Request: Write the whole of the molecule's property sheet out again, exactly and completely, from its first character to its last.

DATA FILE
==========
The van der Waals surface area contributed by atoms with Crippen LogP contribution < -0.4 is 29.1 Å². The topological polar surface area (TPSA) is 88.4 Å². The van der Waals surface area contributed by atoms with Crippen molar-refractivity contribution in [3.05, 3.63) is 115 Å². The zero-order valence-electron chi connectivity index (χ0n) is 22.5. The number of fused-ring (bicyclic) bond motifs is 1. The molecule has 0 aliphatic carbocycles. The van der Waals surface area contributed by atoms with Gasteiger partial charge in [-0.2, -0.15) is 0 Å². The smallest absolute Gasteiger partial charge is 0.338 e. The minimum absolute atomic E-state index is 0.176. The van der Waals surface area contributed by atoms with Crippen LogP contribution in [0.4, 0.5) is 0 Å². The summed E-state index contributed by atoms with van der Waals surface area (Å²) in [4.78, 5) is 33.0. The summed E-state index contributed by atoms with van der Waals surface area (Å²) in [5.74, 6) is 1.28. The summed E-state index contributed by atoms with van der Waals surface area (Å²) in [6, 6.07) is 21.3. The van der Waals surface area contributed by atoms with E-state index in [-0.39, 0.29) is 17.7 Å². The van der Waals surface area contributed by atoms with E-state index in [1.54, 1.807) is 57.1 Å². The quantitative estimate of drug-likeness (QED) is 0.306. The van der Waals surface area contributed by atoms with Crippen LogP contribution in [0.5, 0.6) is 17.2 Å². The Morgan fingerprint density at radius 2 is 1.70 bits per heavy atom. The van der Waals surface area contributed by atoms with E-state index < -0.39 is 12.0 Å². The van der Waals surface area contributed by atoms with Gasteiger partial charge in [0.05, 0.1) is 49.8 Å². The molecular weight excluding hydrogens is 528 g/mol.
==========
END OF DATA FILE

The van der Waals surface area contributed by atoms with Crippen LogP contribution < -0.4 is 29.1 Å². The topological polar surface area (TPSA) is 88.4 Å². The van der Waals surface area contributed by atoms with Crippen molar-refractivity contribution in [3.05, 3.63) is 115 Å². The zero-order valence-electron chi connectivity index (χ0n) is 22.5. The number of fused-ring (bicyclic) bond motifs is 1. The molecule has 0 aliphatic carbocycles. The van der Waals surface area contributed by atoms with Gasteiger partial charge in [-0.2, -0.15) is 0 Å². The smallest absolute Gasteiger partial charge is 0.338 e. The minimum absolute atomic E-state index is 0.176. The van der Waals surface area contributed by atoms with Crippen LogP contribution in [0.4, 0.5) is 0 Å². The summed E-state index contributed by atoms with van der Waals surface area (Å²) in [4.78, 5) is 33.0. The summed E-state index contributed by atoms with van der Waals surface area (Å²) in [5.74, 6) is 1.28. The summed E-state index contributed by atoms with van der Waals surface area (Å²) in [6, 6.07) is 21.3. The van der Waals surface area contributed by atoms with E-state index in [-0.39, 0.29) is 17.7 Å². The van der Waals surface area contributed by atoms with E-state index in [1.54, 1.807) is 57.1 Å². The quantitative estimate of drug-likeness (QED) is 0.306. The van der Waals surface area contributed by atoms with Crippen LogP contribution in [0.5, 0.6) is 17.2 Å². The Morgan fingerprint density at radius 2 is 1.70 bits per heavy atom. The van der Waals surface area contributed by atoms with E-state index < -0.39 is 12.0 Å². The van der Waals surface area contributed by atoms with Gasteiger partial charge in [0.05, 0.1) is 49.8 Å². The molecular weight excluding hydrogens is 528 g/mol.